For someone new to triathlon, completing your first event can seem like a daunting task. Triathletes have so much gear! And instead of concentrating on just one discipline, triathlon requires the right balance of training for three. (I would argue that triathlon also has a fourth discipline, nutrition, which is essential for longer course racing.)
This is where a triathlon coach can be helpful.
The financial commitment of hiring a coach might not be possible for some new triathletes. As I wrote in this previous article, there are several different ways to invest your triathlon resources, each with their own benefits and limitations. But many coaches, including myself, offer individual consultations or training sessions. These can be helpful if you need an objective eye to critique your swim stroke or running gait and offer suggestions.
Or, a coach can be a second opinion. Say you’ve taken a stab at creating your own training strategy or plan. A coach can take a look at what you’ve come up with and provide input on how to modify things, if at all.
But beyond a one-time engagement with a coach, there are a few big reasons to consider a coach, especially if you’re new to the sport.
- To plan – A coach will take time to understand who you are, your goals, and the other things in your life that you must balance with triathlon. An ideal coach doesn’t just focus on technical aspects of the sport, he/she will help you figure out how to logistically make it all work. For the busy, on-the-goer, this can be even more important.
- To help recover – For some triathletes, training isn’t the hard part, it’s not training and resting. Many of us have the constant urge to want to exercise or train – that if we miss a day our bodies will somehow lose fitness. Some of the best coaches I know have said that it’s not usually about motivating, it’s about knowing when to push and when to hold back.
- To optimize lifestyle – What you do away from training is even more important than the few hours you spend training. Things like sleep quality, stress, and nutrition can all enhance performance or derail it. I experienced what life stress can do first-hand last year when in the midst of moving, changing jobs, and living with friends for several week, I was also preparing for (and raced) a half-Ironman.
- To motivate – I know I said before that many triathletes are self-motivators and many find their own ways to motivate themselves. But this isn’t always the case. For many, it’s the motivation to stay consistent with training. Within a 12-week training block, for example, it’s easy to think that skipping one session might not make much of a difference. This is true. But when one easy run session turns into two, and then three, there’s the chance of under-preparation.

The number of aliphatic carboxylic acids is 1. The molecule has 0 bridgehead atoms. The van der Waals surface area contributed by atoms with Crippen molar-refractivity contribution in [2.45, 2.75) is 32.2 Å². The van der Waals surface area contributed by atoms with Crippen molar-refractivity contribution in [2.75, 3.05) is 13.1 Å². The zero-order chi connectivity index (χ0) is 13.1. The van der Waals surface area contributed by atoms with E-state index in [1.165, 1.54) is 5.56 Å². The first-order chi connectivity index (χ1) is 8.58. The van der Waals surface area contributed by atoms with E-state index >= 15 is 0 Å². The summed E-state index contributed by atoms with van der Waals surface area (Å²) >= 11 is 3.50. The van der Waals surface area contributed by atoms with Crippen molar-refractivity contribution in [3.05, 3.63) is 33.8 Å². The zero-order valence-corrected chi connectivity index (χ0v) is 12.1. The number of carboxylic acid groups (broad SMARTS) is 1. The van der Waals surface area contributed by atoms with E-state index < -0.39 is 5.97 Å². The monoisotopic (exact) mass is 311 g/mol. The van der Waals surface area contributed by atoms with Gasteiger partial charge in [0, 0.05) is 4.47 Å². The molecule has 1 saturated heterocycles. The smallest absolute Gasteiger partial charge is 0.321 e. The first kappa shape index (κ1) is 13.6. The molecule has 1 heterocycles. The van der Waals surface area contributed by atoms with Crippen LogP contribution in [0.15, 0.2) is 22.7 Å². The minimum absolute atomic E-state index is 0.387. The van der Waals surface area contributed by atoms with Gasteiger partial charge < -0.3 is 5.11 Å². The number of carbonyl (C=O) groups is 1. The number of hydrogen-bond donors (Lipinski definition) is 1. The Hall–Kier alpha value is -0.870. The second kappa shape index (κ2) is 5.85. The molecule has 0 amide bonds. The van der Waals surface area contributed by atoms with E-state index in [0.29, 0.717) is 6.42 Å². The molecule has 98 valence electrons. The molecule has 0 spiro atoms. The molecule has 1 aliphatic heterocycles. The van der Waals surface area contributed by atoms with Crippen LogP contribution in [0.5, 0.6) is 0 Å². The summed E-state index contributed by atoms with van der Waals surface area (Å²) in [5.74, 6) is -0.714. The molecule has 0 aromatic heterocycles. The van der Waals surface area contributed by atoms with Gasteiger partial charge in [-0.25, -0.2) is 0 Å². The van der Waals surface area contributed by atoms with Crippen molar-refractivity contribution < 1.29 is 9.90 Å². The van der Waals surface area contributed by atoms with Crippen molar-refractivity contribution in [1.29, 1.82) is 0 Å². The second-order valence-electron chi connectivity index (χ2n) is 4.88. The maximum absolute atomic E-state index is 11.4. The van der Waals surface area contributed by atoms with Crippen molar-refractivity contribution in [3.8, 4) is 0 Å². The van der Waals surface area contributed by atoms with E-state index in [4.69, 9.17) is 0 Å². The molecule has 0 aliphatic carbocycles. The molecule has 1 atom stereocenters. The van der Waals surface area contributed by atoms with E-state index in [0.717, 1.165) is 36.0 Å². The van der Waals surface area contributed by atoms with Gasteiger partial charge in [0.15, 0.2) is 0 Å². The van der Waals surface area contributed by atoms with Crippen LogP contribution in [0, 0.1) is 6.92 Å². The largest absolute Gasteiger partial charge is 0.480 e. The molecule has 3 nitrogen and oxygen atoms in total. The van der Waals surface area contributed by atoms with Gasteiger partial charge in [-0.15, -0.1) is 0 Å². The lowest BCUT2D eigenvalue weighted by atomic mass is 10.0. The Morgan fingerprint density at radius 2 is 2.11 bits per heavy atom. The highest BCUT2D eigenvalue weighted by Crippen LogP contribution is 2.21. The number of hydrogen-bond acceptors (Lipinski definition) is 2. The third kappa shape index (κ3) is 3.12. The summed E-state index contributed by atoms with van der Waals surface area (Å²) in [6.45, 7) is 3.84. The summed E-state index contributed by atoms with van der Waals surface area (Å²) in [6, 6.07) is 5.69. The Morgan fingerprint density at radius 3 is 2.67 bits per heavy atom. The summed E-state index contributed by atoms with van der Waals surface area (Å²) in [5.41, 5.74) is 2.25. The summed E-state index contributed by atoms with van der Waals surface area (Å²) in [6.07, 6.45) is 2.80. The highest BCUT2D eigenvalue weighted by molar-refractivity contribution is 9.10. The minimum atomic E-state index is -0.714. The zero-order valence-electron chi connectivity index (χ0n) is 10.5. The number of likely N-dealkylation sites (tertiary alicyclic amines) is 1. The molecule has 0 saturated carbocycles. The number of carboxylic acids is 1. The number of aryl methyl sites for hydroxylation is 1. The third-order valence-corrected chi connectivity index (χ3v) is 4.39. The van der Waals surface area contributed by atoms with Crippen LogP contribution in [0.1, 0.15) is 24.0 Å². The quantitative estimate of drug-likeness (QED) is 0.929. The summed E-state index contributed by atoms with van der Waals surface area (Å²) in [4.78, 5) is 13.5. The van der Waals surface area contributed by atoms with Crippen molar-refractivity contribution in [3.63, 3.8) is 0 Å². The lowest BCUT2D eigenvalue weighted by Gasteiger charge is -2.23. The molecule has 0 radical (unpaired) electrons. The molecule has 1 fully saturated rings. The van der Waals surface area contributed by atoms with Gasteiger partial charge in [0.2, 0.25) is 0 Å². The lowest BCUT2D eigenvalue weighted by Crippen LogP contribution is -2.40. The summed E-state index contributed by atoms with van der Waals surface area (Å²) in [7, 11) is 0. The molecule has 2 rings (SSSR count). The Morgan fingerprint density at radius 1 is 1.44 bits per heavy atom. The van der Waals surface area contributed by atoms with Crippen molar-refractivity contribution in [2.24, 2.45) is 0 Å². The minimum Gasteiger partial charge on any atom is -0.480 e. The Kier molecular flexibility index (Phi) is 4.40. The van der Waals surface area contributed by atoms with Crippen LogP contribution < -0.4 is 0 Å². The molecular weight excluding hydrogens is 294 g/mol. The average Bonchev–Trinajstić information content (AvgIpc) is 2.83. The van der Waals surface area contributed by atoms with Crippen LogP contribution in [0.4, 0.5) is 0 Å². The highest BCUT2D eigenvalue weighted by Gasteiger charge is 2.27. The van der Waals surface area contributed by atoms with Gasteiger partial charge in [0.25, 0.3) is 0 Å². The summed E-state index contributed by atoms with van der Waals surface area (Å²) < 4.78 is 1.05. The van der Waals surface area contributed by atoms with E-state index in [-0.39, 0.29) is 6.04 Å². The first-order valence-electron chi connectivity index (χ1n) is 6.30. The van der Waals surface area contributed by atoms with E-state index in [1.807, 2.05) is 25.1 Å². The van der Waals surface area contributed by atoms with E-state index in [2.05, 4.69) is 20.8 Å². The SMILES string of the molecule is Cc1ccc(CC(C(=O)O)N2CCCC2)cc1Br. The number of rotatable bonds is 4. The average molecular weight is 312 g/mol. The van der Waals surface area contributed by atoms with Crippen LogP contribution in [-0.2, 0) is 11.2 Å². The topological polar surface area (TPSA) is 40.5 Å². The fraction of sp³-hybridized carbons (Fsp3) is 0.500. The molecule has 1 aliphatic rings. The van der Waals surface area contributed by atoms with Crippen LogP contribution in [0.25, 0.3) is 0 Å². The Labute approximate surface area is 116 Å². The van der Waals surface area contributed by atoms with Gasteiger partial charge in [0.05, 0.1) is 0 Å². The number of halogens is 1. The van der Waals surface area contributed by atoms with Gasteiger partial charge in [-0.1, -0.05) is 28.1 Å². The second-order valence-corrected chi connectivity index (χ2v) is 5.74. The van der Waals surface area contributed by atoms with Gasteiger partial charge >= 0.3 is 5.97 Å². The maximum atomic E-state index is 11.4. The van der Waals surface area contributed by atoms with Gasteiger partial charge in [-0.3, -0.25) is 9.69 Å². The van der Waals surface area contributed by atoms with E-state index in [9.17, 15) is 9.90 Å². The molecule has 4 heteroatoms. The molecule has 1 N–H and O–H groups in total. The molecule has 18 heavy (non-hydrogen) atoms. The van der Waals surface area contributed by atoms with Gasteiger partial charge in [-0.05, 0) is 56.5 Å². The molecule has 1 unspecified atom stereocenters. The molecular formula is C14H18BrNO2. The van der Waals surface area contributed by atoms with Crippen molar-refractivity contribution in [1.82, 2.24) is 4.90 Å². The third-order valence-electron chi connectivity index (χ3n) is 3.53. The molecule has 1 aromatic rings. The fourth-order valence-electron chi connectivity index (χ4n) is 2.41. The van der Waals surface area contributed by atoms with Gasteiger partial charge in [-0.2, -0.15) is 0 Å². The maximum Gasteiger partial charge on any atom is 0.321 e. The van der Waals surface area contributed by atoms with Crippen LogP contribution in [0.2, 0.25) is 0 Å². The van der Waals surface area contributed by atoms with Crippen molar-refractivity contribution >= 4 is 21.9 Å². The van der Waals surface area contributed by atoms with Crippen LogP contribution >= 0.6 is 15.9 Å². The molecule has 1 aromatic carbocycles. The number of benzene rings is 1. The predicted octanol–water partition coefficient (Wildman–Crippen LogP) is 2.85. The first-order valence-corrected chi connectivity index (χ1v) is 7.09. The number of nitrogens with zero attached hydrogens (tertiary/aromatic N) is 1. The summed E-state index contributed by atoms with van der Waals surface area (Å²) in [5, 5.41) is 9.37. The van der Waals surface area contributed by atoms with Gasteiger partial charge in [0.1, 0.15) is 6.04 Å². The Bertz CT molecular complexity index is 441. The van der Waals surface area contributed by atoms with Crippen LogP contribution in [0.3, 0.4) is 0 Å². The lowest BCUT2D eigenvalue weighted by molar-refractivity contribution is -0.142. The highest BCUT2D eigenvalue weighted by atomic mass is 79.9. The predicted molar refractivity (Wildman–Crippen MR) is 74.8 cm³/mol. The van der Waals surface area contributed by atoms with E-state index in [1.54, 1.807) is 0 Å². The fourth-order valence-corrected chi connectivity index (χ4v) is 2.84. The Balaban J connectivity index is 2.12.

- To develop training sessions – Using your goals and experience level as a starting point, an ideal coach will then develop a plan that helps you progress from where you are to where you want to be. Not all coaches use this type of customized approach, so be aware. There are tons of standard training plans out there, but a coach will be able to tailor everything to you based on where your fitness is. For example, after a couple of days of tough training, you’re feel fatigued and then you also have a work commitment. A training plan is rigid. A coach can add flexibility and modify your training on a weekly or evenly daily basis based on how you’re feeling and how you’re progressing.
- To educate – We hire coaches for their experiences. They’ve been in training and race situations that we haven’t and we want to learn from that. There’s no substitute for experience. A coach might have all the academic qualifications in the world, but if I’m hiring him/her, I want to know that they understand what it feels like at mile 12 on the run of a half-Ironman. And like I said earlier in this article, you can ask a coach anything related to your training and racing: how to take care of your bike; how to set your bike up for race day; what to eat before a race; what to eat during a race; etc, etc. For many, this is the biggest value of a coach. They give us insights into what it’s going to take to achieve our goals.
Before I close I must stress one thing. Not all coaches are created equal. There are a variety of different coaching certifications out there, such as those offered by a country’s sport governing body (for example, USA Triathlon here in the United States). But, as much as certifications are one important piece of a coach’s background, as I mentioned in bullet 6 above, it’s not everything. That coach’s experience might be the real value they bring to the table. And for some athletes, that’s the deciding factor. In fact, some of the best coaches out there don’t have any coaching certification. It’s all from experience.
Either way, the bottom line with a coach is to ensure their coaching philosophy lines up with your approach, goals, and lifestyle. If you’re a busy executive without a lot of spare time, a coach that believes in high-volume, aerobic training might not be the best match.
So, before you hire a coach, do you’re homework. Interview them. Ask questions. Make sure they are the right match to help you achieve your goals. Because after all, your goals should be a coach’s number one priority. And the best ones will do everything they can to make sure you get there.
This article originally appeared at Training a Runner: The Better Running Magazine.